Results for 'language'

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  1.  5
    [Foreign Language Ignored].[Foreign Language Ignored] [Foreign Language Ignored] - 1973 - Mathematical Logic Quarterly 19 (26-29):435-446.
  2.  13
    [Foreign Language Ignored].[Foreign Language Ignored] - 1973 - Mathematical Logic Quarterly 19 (30):453-468.
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  3. The Language of Thought.Jerry A. Fodor - 1975 - Harvard University Press.
    INTRODUCTION: TWO KINDS OF RLDUCTIONISM The man who laughs is the one who has not yet heard the terrible news. BERTHOLD BRECHT I propose, in this book, ...
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  4.  1
    Foreign Language Ignored.[Foreign Language Ignored] [Foreign Language Ignored]C. C. C. P. - 1973 - Mathematical Logic Quarterly 19 (30):453-468.
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  5. Mind, Language and Reality: Philosophical Papers.Hilary Putnam - 1975 - Cambridge, England: Cambridge University Press.
    Professor Hilary Putnam has been one of the most influential and sharply original of recent American philosophers in a whole range of fields. His most important published work is collected here, together with several new and substantial studies, in two volumes. The first deals with the philosophy of mathematics and of science and the nature of philosophical and scientific enquiry; the second deals with the philosophy of language and mind. Volume one is now issued in a new edition, including (...)
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  6. Fixing Language: An Essay on Conceptual Engineering.Herman Cappelen - 2018 - Oxford: Oxford University Press.
    Herman Cappelen investigates how language and other representational devices can go wrong, and how to fix them. We use language to understand and talk about the world, but what if our language has deficiencies that prevent it from playing that role? How can we revise our concepts, and what are the limits on revision?
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  7. Language, Truth and Logic.Alfred Jules Ayer - 1936 - London: V. Gollancz.
  8. Confused Terms in Ordinary Language.Greg Frost-Arnold & James R. Beebe - 2020 - Journal of Logic, Language and Information 29 (2):197-219.
    Confused terms appear to signify more than one entity. Carnap maintained that any putative name that is associated with more than one object in a relevant universe of discourse fails to be a genuine name. Although many philosophers have agreed with Carnap, they have not always agreed among themselves about the truth-values of atomic sentences containing such terms. Some hold that such atomic sentences are always false, and others claim they are always truth-valueless. Field maintained that confused terms can still (...)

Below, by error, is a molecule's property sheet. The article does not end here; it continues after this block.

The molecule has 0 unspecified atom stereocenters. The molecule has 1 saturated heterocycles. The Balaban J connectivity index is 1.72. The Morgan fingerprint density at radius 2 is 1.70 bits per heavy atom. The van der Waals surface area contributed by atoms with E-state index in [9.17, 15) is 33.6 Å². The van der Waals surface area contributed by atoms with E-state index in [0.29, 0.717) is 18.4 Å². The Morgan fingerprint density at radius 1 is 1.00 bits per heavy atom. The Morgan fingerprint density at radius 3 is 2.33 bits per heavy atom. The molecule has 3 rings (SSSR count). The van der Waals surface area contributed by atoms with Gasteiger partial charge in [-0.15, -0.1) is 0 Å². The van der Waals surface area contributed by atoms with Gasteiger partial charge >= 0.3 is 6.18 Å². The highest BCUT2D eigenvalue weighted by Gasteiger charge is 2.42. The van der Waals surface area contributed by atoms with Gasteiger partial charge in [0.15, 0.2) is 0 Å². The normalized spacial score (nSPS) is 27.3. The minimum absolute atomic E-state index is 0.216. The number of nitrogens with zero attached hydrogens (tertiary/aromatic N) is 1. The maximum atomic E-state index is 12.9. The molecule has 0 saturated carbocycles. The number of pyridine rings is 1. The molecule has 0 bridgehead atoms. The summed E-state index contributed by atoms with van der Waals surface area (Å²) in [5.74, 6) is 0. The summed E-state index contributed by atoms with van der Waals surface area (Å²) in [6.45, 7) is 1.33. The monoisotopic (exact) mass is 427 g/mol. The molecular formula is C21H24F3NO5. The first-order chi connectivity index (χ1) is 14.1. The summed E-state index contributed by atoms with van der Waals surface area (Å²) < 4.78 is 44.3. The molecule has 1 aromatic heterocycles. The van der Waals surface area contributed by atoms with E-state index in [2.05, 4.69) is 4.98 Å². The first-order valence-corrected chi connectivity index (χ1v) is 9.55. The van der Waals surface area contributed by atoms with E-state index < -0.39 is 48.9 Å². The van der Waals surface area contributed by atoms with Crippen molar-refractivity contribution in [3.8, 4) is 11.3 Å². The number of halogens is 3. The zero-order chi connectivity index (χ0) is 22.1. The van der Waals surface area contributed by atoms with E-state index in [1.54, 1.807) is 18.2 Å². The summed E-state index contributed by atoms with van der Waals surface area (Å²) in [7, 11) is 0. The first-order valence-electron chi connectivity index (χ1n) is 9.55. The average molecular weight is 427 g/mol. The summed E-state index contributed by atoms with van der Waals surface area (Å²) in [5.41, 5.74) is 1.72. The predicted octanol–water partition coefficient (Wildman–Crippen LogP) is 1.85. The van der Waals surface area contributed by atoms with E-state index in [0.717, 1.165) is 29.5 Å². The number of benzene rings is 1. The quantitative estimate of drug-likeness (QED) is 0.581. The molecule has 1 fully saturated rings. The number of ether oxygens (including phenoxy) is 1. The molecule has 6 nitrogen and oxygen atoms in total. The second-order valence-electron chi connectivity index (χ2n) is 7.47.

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  9. Language, Mind, and Brain.Thomas W. Simon, Robert J. Scholes & Mind Brain National Interdisciplinary Symposium on Language - 1982
     
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  10. Natural Language and Natural Selection.Steven Pinker & Paul Bloom - 1990 - Behavioral and Brain Sciences 13 (4):707-27.
    Many people have argued that the evolution of the human language faculty cannot be explained by Darwinian natural selection. Chomsky and Gould have suggested that language may have evolved as the by-product of selection for other abilities or as a consequence of as-yet unknown laws of growth and form. Others have argued that a biological specialization for grammar is incompatible with every tenet of Darwinian theory – that it shows no genetic variation, could not exist in any intermediate (...)
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  11. Language and Experience in the Post-Genocide Society.Davit Mosinyan - 2017 - Wisdom 8 (1):60-63.
    This paper discusses theoretical and methodological issues concerning the relationship between language-history and experience-memory in post-genocide societies. Here an attempt is made to show how it is possible to remember the past and with the same time to avoid the overwhelming influence of foregoing trauma.
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  12.  18
    Language, Counter-Memory, Practice: Selected Essays and Interviews. Transl. From the French by Donald F. Bouchard and Sherry Simon.Michel Foucault - 1977 - Cornell University Press.
    Language and the birth of "literature." A preface to transgression. Language to infinity. The father's "no." Fantasia of the library.--Counter-memory: the philosophy of difference. What is an author? Nietzsche, genealogy, history. Theatrum philosophicum.--Practice: knowledge and power. History of systems of thought. Intellectuals and power. Revolutionary action: "until now.".
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  13.  13
    The Language Animal: The Full Shape of the Human Linguistic Capacity.Charles Taylor - 2016 - Harvard University Press.